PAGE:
“White rage is not about visible violence, but rather it works its way through the courts, the legislatures, and a range of government bureaucracies. It wreaks havoc subtly, almost imperceptibly.  — Excerpt from “White Rage”

 

Non-fiction. By Carol Anderson. 2016. 256 pages.
Time Periods: 2001 – Present, 21st Century
Reading Levels: Adult, High School

Professor Carol Anderson talked about her book White Rage: The Unspoken Truth of Our Racial Divide, in which she chronicles when in history black progress has been met by what she calls “white rage.”

Additional videos:

Maria, of NPR, speaks with Carol Anderson, professor of African American studies at Emory University about the role of “white rage” in the 2016 election cycle.
Author of 'White Rage' Carol Anderson .

Carol Anderson is professor of African American Studies at Emory University. She is the author of the critically-acclaimed White Rage, published by Bloomsbury (2016).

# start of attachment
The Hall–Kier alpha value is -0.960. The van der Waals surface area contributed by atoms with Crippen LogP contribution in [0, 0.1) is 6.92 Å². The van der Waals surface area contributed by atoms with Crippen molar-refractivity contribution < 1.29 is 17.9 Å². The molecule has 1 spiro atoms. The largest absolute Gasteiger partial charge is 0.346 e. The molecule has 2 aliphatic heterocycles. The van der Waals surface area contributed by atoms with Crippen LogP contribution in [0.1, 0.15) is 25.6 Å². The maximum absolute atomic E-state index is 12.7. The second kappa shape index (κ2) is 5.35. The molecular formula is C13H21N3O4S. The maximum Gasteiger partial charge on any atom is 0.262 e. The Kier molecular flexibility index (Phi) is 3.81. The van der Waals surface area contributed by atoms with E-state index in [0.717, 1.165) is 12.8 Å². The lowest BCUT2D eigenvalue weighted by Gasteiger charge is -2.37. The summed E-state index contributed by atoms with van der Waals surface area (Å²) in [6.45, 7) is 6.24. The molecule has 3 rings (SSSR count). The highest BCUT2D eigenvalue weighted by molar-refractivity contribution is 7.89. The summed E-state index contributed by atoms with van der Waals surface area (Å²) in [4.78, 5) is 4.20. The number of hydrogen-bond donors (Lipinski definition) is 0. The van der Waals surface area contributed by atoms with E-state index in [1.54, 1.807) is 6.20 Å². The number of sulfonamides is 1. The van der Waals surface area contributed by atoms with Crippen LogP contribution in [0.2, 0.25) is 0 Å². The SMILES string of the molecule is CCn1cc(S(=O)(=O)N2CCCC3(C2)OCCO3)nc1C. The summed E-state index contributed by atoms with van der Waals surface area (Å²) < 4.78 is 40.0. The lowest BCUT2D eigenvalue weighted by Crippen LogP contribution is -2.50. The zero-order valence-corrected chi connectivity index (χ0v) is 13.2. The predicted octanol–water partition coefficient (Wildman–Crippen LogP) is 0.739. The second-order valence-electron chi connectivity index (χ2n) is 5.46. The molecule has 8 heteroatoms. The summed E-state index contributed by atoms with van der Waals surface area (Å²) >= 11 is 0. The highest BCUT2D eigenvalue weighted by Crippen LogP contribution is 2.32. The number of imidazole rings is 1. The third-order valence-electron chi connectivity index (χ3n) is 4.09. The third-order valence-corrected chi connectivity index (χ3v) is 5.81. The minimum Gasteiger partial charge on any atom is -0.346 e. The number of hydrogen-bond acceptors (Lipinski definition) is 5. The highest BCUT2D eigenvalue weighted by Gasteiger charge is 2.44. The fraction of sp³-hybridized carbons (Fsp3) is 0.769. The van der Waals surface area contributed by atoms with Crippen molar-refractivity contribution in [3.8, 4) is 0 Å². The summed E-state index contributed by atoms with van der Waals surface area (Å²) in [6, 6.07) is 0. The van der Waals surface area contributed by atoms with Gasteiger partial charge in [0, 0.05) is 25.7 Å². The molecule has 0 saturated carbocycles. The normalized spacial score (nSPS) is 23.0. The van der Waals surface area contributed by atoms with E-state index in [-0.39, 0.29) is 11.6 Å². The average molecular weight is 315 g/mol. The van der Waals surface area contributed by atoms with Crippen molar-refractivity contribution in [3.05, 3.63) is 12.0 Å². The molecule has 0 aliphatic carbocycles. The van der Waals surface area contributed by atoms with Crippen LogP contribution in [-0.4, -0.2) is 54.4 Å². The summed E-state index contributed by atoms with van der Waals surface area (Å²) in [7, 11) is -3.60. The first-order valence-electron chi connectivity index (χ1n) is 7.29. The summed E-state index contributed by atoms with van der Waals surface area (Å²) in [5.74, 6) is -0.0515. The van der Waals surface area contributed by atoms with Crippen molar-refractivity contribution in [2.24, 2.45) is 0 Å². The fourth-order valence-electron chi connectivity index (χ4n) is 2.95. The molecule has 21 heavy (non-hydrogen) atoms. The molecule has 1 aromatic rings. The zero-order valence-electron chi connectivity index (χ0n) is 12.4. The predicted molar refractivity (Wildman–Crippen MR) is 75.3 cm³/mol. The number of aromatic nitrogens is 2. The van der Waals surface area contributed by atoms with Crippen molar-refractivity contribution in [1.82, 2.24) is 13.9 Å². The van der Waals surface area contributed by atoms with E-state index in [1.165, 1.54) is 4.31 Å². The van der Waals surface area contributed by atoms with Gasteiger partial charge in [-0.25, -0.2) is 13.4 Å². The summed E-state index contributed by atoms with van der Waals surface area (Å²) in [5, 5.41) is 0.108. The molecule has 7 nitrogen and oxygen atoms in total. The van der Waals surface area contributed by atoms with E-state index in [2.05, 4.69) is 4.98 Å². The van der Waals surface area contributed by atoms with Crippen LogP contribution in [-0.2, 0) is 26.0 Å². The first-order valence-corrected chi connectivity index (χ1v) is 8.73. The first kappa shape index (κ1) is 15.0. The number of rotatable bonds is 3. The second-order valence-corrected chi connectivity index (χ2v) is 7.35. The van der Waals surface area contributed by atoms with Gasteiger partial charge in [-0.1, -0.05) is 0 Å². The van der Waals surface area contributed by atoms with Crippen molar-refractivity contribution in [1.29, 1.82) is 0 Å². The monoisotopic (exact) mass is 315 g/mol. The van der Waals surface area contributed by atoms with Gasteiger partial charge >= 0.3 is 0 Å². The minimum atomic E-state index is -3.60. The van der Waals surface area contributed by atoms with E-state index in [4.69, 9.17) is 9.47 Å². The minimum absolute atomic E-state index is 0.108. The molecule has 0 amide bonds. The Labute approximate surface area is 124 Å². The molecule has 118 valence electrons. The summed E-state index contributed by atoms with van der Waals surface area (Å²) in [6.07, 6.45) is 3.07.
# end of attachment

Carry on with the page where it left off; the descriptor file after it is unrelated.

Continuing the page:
Professor Anderson is also the author of Eyes Off the Prize: The United Nations and the African-American Struggle for Human Rights, 1944-1955(Cambridge University Press), which was awarded both the Gustavus Myers and Myrna Bernath Book Awards. Her book Bourgeois Radicals: The NAACP and the Struggle for Colonial Liberation,1941-1960 was published by Cambridge in 2014.

Her research has garnered substantial fellowships from the American Council of Learned Societies, the Ford Foundation, National Humanities Center, Harvard University, and the Gilder Lehrman Institute of American History.

She has also served on working groups dealing with race at Stanford’s Center for Applied Science and Behavioral Studies, the Aspen Institute, and the United Nations. In addition, based on the strength and accessibility of her research, the leadership at Amnesty International, USA, the American Civil Liberties Union, the Ford Foundation, and others have used Eyes Off the Prize to frame and examine their human rights work in the United States.

This has also led to sought after commentary in Foreign Policy, the Washington Post, and CNN.com that places contemporary issues dealing with race, human rights, and politics in a historical perspective. Her Washington Post op-ed, “White Rage,” was the most widely shared for the paper in 2014.